I’m realizing that everybody that we've talked about and almost everyone I’m thinking about as part of this hybrid bio-design field is a woman.


Suzanne: Do you think it’s just because they're more visible to us? Or that there's genuinely more in this field?


Christina: I don’t have good data for biodesign, but for synthetic biology it’s about 30% women, although that percentage goes down significantly as you go higher in seniority. To some scientists and engineers, biology is a “soft science,” and it’s more gender diverse. But its subfields, like synthetic biology and bioengineering, skew more male.


Suzanne: How does that map back to a company like Ginkgo?


Christina: Our team overall is about 42% women.


Suzanne: I'm very proud to say that on our executive team there are four women and three guys, which is probably exceptional for a biotech company. Across our technical team we’re now 43% female.

But my team is predominantly female, though I've just hired my first guy! I worry about the optics. Are people thinking, “Oh, it's all women that do design?” I can't stand that, or the notion that it's fluffy because it's mostly female.


Christina: Is this actually at the heart of it, this question of why so many women are involved in biodesign, and why so many women that feel out of place are taking these risks? Is it because there is a sense of otherness in both design and science, where we're having to find our place among people who might be trying to push us out?


Suzanne: I don't know. I didn’t get pushed out in any way. I made a very definite choice, or a series of choices, that led me to where I am. I never felt, for the most part, that I wasn’t in the boys’ club. I always felt on the outside because I was a designer, not because I was a woman.


Christina: When I was “just” a synthetic biologist it was still there for me though. It’s true that the design and communication are often seen as the “fluffy stuff,” as you said. The more I leaned into design, the more pushback I got from scientists, as if somehow I’m no longer serious.

In general, scientists seem to be almost allergic to good design and communication. I’ve had colleagues tell me that I’m basically doing something immoral by caring about how something is presented, because you're somehow adulterating the facts, or if you care too much about appearances (your own or your data) you’re not caring enough about the science. But assuming that not caring about your clothes or using the Excel defaults is the same as being objective or being properly scientific is really dangerous. It can hide bias in the questions and in the data, and it perpetuates harmful stereotypes about who looks or acts like a “real” scientist. I think that that's another way that I have felt disconnected from other science and the engineers because they're like, “Why do you care about fonts?”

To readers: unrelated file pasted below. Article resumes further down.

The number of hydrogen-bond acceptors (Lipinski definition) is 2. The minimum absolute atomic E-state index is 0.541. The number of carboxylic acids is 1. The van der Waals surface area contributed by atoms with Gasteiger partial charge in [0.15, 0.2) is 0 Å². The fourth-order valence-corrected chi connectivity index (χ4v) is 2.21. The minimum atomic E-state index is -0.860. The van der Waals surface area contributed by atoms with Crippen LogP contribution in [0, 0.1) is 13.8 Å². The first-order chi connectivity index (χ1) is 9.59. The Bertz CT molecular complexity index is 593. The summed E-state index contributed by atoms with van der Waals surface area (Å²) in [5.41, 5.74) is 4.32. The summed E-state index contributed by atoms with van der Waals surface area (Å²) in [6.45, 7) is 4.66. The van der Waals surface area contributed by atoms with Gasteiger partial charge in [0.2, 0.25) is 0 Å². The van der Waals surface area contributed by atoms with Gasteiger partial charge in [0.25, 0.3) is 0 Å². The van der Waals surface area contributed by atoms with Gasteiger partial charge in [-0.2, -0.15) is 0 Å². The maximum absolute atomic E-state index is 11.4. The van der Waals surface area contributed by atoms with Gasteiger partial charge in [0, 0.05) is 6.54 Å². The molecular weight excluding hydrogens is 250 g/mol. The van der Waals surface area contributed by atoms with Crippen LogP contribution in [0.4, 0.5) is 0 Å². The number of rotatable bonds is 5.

Suzanne: Because people will pay more attention. The people that we need to reach care about that, even if you don't.


Christina: I don't think that they necessarily care about fonts, but they would notice that it's careless, right? And then for PR—our relationship to the public—if we don't tell our story, someone else will.


Suzanne: And there's so much education that needs to be done in order for people to understand what this field is, why they should care, what the issues are, and be equipped to ask the right questions.


Christina: I love being able to think through things as I’m talking with a journalist, as they are trying to break something down, to be there with them as they're trying to understand it and trying to make it make sense to their readers who most likely have never heard of synthetic biology or biodesign.


Suzanne: I think it also helps to remind you when you're so close to something, those moments where a question can surprise you, make you see how much you take other people's understanding of what you're doing for granted.


Christina: I had an awesome conversation recently. A reporter was deliberately making us get down to the basics, to explain all the jargon. Even asking, “What's a microbe? Why do you keep saying microbe? What is it? Is it a cell?” It's an interesting challenge to have to rephrase over and over again and say, “No, no, no, that doesn't work either. Keep going, make it make sense. How are you seeing the world?” How can you help people make sense of the things that you take for granted, without taking them for granted? It's such a good challenge; people are so much harder than bacteria.


Suzanne: Where do you think your role is going to go? What would you like it to become?


Christina: It's hard to wrap my head around. Things feel like they’re changing fast, but I really do like the formless things.


Suzanne: The formless?


Christina: The moment where ideas and stories start to form, when things are still a little ambiguous, and there are new connections to be made, and conversations to be had. But I don't know where I'll end up. How about you?


Suzanne: I think the journey has made me much more pragmatic. I miss not being hands-on in the lab because I'm in a management role. I'm trying to free up time to get back to that a bit more this year. But by the same token, the things I obsess over now are the economics, the scalability, where the impact is going to come. Trying to figure out that stuff, more than being bogged down in the product, the here and now. Thinking about the bigger challenges for the field. It's that perspective on where it’s all going, what's going to succeed. Where are the real needs and benefits? I think being in a startup environment exposes you to a lot of that thinking that you wouldn't necessarily have had because it's so much about how the technology can scale, be economically viable, deliver real benefit, and in what dimension. The sustainability pieces are way more complex than people think. We started a life cycle analysis, but it's hard to do that at the lab scale, and it's not until you've got a commercialized product in great volume that you can start to put meaningful numbers against it and draw comparisons with either animal or fossil fuel materials.